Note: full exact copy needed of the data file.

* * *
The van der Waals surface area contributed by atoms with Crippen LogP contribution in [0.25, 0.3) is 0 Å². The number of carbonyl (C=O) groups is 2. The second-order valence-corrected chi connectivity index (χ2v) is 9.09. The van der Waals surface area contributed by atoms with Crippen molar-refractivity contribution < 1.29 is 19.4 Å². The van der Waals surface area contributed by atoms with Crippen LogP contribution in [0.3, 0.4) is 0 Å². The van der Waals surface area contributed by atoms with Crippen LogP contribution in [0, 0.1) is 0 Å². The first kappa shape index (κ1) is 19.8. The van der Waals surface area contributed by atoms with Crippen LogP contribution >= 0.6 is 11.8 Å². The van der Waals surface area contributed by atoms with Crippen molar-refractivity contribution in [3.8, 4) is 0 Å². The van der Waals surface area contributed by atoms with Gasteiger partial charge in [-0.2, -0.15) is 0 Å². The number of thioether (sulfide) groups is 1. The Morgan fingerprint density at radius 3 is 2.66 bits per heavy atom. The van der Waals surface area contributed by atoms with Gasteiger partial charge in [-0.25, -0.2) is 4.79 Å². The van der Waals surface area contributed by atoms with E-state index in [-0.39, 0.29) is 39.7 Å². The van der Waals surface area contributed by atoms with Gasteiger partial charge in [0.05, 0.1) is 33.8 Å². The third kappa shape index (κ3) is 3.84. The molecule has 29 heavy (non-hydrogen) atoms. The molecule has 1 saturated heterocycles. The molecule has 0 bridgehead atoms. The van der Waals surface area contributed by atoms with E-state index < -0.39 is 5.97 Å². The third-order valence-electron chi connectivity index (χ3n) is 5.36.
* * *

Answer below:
The van der Waals surface area contributed by atoms with Crippen LogP contribution in [0.25, 0.3) is 0 Å². The number of carbonyl (C=O) groups is 2. The second-order valence-corrected chi connectivity index (χ2v) is 9.09. The van der Waals surface area contributed by atoms with Crippen molar-refractivity contribution < 1.29 is 19.4 Å². The van der Waals surface area contributed by atoms with Crippen LogP contribution in [0.3, 0.4) is 0 Å². The van der Waals surface area contributed by atoms with Crippen LogP contribution in [0, 0.1) is 0 Å². The first kappa shape index (κ1) is 19.8. The van der Waals surface area contributed by atoms with Crippen LogP contribution >= 0.6 is 11.8 Å². The van der Waals surface area contributed by atoms with Crippen molar-refractivity contribution in [3.8, 4) is 0 Å². The van der Waals surface area contributed by atoms with Gasteiger partial charge in [-0.2, -0.15) is 0 Å². The number of thioether (sulfide) groups is 1. The Morgan fingerprint density at radius 3 is 2.66 bits per heavy atom. The van der Waals surface area contributed by atoms with Gasteiger partial charge in [-0.25, -0.2) is 4.79 Å². The van der Waals surface area contributed by atoms with E-state index in [-0.39, 0.29) is 39.7 Å². The van der Waals surface area contributed by atoms with Gasteiger partial charge in [0.05, 0.1) is 33.8 Å². The third kappa shape index (κ3) is 3.84. The molecule has 29 heavy (non-hydrogen) atoms. The molecule has 1 saturated heterocycles. The molecule has 0 bridgehead atoms. The van der Waals surface area contributed by atoms with E-state index < -0.39 is 5.97 Å². The third-order valence-electron chi connectivity index (χ3n) is 5.36.